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Polybius, Histories 224 0 Browse Search
C. Julius Caesar, Commentaries on the Civil War (ed. William Duncan) 62 0 Browse Search
Cornelius Tacitus, The History (ed. Alfred John Church, William Jackson Brodribb) 20 0 Browse Search
M. Tullius Cicero, Orations, for Quintius, Sextus Roscius, Quintus Roscius, against Quintus Caecilius, and against Verres (ed. C. D. Yonge) 18 0 Browse Search
Richard Hakluyt, The Principal Navigations, Voyages, Traffiques, and Discoveries of the English Nation 16 0 Browse Search
M. Tullius Cicero, Orations, The fourteen orations against Marcus Antonius (Philippics) (ed. C. D. Yonge) 16 0 Browse Search
E. T. Merrill, Commentary on Catullus (ed. E. T. Merrill) 14 0 Browse Search
C. Julius Caesar, Gallic War 12 0 Browse Search
Diodorus Siculus, Library 12 0 Browse Search
M. Tullius Cicero, Orations, Three orations on the Agrarian law, the four against Catiline, the orations for Rabirius, Murena, Sylla, Archias, Flaccus, Scaurus, etc. (ed. C. D. Yonge) 10 0 Browse Search
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Browsing named entities in C. Julius Caesar, Commentaries on the Civil War (ed. William Duncan). You can also browse the collection for Spain (Spain) or search for Spain (Spain) in all documents.

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C. Julius Caesar, Commentaries on the Civil War (ed. William Duncan), CAESAR'S COMMENTARIES OF THE CIVIL WAR. , chapter 10 (search)
Roscius and L. Caesar, having received this answer, departed for Capua, where they found Pompey and the consuls, and laid before them Caesar's proposals. After deliberating upon the affair, they sent a reply, in writing, by the same messengers, the purport of which was: "That Caesar should quit Rimini, return to Gaul, and disband his army; which conditions performed, Pompey would go into Spain. In the meantime, till Caesar gave security for the performance of what he had promised, neither Pompey nor the consuls would discontinue the levies."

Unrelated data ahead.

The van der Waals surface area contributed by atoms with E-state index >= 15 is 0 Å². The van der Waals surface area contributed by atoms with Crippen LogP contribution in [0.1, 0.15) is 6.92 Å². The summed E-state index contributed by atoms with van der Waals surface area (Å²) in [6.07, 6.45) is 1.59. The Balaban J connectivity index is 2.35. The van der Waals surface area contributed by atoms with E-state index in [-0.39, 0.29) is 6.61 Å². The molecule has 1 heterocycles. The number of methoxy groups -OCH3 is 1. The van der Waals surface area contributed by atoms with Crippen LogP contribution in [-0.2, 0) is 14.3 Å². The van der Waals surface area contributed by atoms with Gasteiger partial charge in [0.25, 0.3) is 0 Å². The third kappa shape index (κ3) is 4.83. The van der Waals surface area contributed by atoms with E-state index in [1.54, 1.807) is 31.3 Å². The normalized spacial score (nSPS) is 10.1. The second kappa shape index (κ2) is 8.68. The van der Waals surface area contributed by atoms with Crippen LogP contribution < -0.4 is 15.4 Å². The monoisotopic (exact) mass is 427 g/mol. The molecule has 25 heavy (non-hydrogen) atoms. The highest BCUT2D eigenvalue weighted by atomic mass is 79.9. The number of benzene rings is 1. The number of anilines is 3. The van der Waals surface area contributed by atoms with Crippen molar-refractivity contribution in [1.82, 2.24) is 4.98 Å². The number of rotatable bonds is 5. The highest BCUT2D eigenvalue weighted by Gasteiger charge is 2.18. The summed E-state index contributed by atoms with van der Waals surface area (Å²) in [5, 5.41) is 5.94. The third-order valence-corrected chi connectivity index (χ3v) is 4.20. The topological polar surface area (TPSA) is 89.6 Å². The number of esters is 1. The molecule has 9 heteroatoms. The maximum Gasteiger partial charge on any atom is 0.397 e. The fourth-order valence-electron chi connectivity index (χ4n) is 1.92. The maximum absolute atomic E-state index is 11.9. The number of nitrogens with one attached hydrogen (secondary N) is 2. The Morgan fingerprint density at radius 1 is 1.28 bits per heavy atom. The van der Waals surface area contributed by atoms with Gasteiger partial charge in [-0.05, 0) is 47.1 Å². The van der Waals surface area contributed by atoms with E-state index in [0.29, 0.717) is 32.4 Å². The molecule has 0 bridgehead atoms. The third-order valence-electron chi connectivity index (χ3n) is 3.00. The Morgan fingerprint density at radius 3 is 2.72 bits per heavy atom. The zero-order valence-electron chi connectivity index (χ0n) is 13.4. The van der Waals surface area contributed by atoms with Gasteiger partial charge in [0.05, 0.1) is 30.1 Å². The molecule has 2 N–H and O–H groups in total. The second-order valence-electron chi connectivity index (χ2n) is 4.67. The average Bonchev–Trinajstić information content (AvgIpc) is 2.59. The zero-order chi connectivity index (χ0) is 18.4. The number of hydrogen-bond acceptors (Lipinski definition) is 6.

C. Julius Caesar, Commentaries on the Civil War (ed. William Duncan), CAESAR'S COMMENTARIES OF THE CIVIL WAR. , chapter 11 (search)
It was, by no means, a fair proposal, that Caesar should be obliged to quite Rimini and return to Gaul, while Pompey held provinces and legions that were none of his: that he should dismiss his army, whilst the other was levying troops: and, that only a general promise of going into Spain should be given, without fixing a day for his departure; by which evasion, was he to be found in Italy, even at the expiration of Caesar's consulship, he could not yet be charged with breach of faith. His forbearing too to appoint a time for a conference, and declining to approach nearer, gave little reason to hope for a peace. He therefore sent Antony to Arretium, with five cohorts; remained himself at Rimini, with two, where he resolved to levy troops; and seizing Pisaurum, Fanum, and Ancona, left a coho
C. Julius Caesar, Commentaries on the Civil War (ed. William Duncan), CAESAR'S COMMENTARIES OF THE CIVIL WAR. , chapter 22 (search)